Most DLP and all LCD projection TVs have a lamp in them to project the picture onto the screen. The typical lifespan of a lamp is two to three years. If your television has a lamp in it and you haven’t had to replace it in more than three years, you may want to consider ordering one just so you have one when you need it. It’s only a matter of time before it goes out.
Lamps will generally start to go dim when they are approaching the end of their life. If you notice that your picture is not as bright as it once was, chances are you’ve only got about a month before the lamp goes out.
There are a couple of ways a lamp can fail. Sometimes the lamp (or the whole TV) will oscillate off and on, although this kind of lamp failure is unusual and will not be identifiable by the LED indicators on the front of the TV. Most of the time, the lamp will go out completely. It will usually make a popping noise, and the TV will shut down. When they fail like this you will be able to easily tell that the lamp is bad simply by removing it from the TV and looking at it. It will be completely shattered (which is typically how they fail). See the article on Replacing Lamps to learn to get to the lamp.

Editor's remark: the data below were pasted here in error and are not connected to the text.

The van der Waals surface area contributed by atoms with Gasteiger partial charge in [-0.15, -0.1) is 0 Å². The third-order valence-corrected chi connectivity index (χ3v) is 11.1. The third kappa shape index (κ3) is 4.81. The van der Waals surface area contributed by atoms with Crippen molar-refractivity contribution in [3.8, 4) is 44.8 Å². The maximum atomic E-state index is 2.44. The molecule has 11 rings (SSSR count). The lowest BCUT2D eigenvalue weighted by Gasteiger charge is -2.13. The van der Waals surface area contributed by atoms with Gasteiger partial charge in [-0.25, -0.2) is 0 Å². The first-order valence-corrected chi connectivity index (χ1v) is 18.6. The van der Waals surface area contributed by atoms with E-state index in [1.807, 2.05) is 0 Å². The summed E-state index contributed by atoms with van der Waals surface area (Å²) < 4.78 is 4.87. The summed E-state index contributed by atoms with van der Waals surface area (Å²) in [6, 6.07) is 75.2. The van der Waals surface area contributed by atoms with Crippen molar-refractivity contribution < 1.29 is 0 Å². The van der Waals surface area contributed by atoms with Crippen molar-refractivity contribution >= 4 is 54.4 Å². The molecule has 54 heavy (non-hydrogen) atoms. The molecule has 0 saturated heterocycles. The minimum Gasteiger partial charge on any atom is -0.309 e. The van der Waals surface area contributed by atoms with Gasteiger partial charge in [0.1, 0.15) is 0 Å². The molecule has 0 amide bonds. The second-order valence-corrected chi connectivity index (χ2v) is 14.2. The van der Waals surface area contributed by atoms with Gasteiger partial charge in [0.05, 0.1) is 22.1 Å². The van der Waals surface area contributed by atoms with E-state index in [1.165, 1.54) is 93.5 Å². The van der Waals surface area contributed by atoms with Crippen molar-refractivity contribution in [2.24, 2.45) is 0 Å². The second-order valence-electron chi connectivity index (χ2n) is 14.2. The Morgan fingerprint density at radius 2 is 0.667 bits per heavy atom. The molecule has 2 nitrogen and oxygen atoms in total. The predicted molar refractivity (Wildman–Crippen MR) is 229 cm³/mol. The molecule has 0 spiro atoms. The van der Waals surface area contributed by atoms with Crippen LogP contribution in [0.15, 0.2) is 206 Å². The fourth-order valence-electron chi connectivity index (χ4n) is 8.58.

When you try to turn on a TV with a bad lamp, the TV may sound like it is trying to start a couple of times, but it should eventually just remain off. The reason for this is that there are safety mechanisms built-in to the TV preventing it from coming on when there is something wrong. The key at this point is to observe the flashing LED indicators on the front frame of the television. The owner’s manual will have a section on troubleshooting where you can find out how to interpret these indicators. There will be a certain indication that signals a lamp failure.